When Gaming is a Gamble

    Date24 Mar 2004
    CategoryPrivacy
    3844
    Posted ByAnthony Pell
    As a computer security expert, you are hired by an offshore casino in the Cayman Islands to develop a security and authentication technology. Your client is a licensed Cayman casino that has been operating for over 30 years, and wants to make a foray into online gaming. You perform a standard penetration test, a security assessment, an architecture and code review, help establish the SSL and authentication protocols, and help with firewall implementation and monitoring -- you know: the full suite of security services. You test the beta site and its configuration, and give your stamp of approval. With check in hand, you return to America and days, weeks or months later, the site goes active. A few weeks after that, you are visited by an FBI agent with a federal grand jury subpoena seeking records relating to your security work. Weeks after that, a knock on the door announces the arrival of deputy U.S. Marshals with a warrant for your arrest for violation of 18 U.S.C. 1084 and 18 U.S.C. 2. . . . As a computer security expert, you are hired by an offshore casino in the Cayman Islands to develop a security and authentication technology. Your client is a licensed Cayman casino that has been operating for over 30 years, and wants to make a foray into online gaming.

    You perform a standard penetration test, a security assessment, an architecture and code review, help establish the SSL and authentication protocols, and help with firewall implementation and monitoring -- you know: the full suite of security services. You test the beta site and its configuration, and give your stamp of approval.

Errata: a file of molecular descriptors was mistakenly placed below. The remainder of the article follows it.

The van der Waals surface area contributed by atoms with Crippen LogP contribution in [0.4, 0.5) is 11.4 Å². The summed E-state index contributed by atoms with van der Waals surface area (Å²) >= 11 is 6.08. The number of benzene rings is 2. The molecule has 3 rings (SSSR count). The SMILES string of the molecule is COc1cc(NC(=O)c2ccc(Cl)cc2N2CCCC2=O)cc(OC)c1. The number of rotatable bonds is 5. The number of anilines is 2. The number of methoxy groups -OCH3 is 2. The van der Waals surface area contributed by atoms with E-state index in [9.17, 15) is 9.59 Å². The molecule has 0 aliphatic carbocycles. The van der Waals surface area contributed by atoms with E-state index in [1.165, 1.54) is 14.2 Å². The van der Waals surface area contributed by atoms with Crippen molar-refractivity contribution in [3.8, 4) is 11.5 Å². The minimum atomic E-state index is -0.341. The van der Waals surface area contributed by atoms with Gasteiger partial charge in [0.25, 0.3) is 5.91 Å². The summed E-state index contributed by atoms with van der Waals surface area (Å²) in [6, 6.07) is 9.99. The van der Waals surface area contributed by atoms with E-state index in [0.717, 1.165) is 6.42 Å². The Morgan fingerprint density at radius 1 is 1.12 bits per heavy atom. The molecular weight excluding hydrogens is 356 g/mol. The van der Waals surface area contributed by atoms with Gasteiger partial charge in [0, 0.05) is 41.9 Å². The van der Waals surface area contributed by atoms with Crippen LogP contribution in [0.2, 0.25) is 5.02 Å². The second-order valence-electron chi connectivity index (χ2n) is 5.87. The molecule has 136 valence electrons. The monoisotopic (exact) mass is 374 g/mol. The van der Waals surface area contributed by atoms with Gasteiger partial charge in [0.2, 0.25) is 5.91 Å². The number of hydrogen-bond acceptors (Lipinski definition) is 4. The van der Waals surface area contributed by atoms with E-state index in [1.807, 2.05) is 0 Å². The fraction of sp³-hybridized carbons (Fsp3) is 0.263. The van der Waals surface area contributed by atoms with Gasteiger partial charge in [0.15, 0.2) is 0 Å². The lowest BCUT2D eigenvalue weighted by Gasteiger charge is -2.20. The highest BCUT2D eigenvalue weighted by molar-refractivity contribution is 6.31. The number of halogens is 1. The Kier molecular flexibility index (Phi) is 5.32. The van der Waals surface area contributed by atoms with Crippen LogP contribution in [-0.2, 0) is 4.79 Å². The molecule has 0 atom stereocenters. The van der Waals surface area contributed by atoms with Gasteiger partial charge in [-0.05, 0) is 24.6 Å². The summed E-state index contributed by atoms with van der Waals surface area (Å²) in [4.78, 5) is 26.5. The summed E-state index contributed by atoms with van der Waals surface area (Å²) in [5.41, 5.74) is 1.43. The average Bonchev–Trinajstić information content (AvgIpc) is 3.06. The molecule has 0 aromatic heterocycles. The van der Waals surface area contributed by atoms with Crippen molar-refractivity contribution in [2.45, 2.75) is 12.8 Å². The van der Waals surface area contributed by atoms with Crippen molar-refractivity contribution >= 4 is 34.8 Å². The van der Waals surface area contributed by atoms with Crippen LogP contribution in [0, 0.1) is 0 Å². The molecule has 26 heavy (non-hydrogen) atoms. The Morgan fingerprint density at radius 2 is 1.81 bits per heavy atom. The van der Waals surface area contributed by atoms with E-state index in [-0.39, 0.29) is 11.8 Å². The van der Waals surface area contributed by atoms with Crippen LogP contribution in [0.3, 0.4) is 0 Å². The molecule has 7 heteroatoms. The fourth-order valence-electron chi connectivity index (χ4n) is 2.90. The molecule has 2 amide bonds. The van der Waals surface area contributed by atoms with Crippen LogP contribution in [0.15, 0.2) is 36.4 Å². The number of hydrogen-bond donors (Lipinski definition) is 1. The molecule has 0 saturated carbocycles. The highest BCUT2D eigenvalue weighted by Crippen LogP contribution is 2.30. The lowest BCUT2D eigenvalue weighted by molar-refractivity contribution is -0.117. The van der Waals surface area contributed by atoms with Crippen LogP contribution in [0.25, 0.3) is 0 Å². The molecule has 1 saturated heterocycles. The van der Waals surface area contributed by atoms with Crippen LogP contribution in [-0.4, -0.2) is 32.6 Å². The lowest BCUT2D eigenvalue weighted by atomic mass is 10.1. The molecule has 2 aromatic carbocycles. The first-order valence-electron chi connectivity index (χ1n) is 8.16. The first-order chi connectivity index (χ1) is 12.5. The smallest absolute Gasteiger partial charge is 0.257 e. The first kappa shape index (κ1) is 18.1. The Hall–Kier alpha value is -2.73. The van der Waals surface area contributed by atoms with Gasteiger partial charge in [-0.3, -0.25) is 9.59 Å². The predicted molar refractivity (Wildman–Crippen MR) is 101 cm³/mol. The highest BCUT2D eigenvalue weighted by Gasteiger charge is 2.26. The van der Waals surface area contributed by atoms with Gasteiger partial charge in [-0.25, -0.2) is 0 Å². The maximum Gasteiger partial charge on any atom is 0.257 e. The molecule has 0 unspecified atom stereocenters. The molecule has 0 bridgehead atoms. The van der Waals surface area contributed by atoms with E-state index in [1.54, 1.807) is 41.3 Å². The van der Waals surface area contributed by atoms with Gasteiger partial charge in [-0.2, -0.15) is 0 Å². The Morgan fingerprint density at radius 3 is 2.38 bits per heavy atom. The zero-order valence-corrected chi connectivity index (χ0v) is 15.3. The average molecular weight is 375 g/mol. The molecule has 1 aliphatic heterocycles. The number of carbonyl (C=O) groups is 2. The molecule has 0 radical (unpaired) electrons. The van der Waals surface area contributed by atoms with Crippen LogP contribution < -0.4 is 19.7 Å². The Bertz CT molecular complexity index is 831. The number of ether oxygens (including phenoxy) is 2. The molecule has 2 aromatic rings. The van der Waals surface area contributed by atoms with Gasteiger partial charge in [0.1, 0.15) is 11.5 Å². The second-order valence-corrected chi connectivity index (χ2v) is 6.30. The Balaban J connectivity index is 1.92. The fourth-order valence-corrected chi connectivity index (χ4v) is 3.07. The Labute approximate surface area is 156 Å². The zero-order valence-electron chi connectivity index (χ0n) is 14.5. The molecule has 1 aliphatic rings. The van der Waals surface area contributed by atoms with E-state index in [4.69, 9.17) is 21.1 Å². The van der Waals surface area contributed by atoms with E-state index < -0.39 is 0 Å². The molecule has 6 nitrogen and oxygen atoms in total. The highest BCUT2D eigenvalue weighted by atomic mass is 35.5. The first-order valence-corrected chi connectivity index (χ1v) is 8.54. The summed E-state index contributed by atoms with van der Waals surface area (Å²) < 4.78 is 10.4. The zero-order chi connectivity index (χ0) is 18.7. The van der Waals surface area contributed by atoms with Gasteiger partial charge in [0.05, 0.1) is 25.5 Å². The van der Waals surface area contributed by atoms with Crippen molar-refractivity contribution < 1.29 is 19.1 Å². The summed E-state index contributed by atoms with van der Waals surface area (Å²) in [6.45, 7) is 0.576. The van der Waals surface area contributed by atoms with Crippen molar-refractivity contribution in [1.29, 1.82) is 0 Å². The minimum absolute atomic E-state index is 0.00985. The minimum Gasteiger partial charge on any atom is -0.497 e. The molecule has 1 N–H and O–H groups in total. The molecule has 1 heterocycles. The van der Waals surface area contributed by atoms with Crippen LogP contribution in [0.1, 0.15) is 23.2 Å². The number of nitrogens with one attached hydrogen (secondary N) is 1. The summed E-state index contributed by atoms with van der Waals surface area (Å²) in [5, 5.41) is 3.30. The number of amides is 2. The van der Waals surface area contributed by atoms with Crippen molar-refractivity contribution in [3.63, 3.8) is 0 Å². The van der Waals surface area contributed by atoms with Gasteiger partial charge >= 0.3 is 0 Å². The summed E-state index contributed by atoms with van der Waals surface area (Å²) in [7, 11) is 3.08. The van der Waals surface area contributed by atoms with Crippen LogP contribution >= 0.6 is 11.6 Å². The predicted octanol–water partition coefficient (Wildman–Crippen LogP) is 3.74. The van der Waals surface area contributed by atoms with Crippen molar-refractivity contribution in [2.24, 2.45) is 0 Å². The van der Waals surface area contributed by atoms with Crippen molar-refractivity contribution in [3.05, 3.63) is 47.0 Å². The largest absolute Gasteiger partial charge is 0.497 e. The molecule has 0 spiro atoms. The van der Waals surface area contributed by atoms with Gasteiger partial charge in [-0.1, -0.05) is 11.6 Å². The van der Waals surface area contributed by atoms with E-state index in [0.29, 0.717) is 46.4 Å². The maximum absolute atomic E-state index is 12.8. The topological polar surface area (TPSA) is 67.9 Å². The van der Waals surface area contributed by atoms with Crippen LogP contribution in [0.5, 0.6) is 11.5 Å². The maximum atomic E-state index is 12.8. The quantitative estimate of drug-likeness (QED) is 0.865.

With check in hand, you return to America and days, weeks or months later, the site goes active. A few weeks after that, you are visited by an FBI agent with a federal grand jury subpoena seeking records relating to your security work. Weeks after that, a knock on the door announces the arrival of deputy U.S. Marshals with a warrant for your arrest for violation of 18 U.S.C. 1084 and 18 U.S.C. 2.

    Your computer security consulting may have earned yourself a one-way ticket to the hoosegow.

    U.S. law generally makes it a crime if you are "engaged in the business of betting or wagering" and you "knowingly [use] a wire communication facility for the transmission in interstate or foreign commerce of bets or wagers or information assisting in the placing of bets or wagers on any sporting events, or contest..." This statute, 18 USC 1084, is called the "wire act" and has been applied for more than 70 years to go after offshore bookies who seek to evade U.S. law by locating overseas.

    However, Internet gambling is legalized in Liechtenstein, Gibraltar, Australia, New Zealand, Costa Rica, and a few Caribbean islands. So the first question is whether Internet gaming by a company in a country that permits it is a violation of U.S. law. The U.S. Justice Department argues that it is -- and has the arrests and convictions (well, guilty pleas) to prove it. The theory is that entities that are in the business of betting or wagering (even where this is legal), who use international communications facilities like the Internet, and in some way "enter" or "affect" the United States or U.S. citizens, are violating the Wire Act.

    What does this mean to you, the security professional? You aren't in the "business" of betting or wagering. You haven't taken any bets over international wires.

    Living Vicariously

    A recent New York Times article reports that U.S. prosecutors are beginning to use the federal aiding and abetting statute to investigate and potentially prosecute those who, through perfectly lawful activities, assist online gaming companies that flout U.S. law. This includes banks, broadcasters, ISPs and advertisers who help these casinos get their message out. The same net could easily snare information security professionals who, either deliberately or inadvertently, assist the gamers in their activities.

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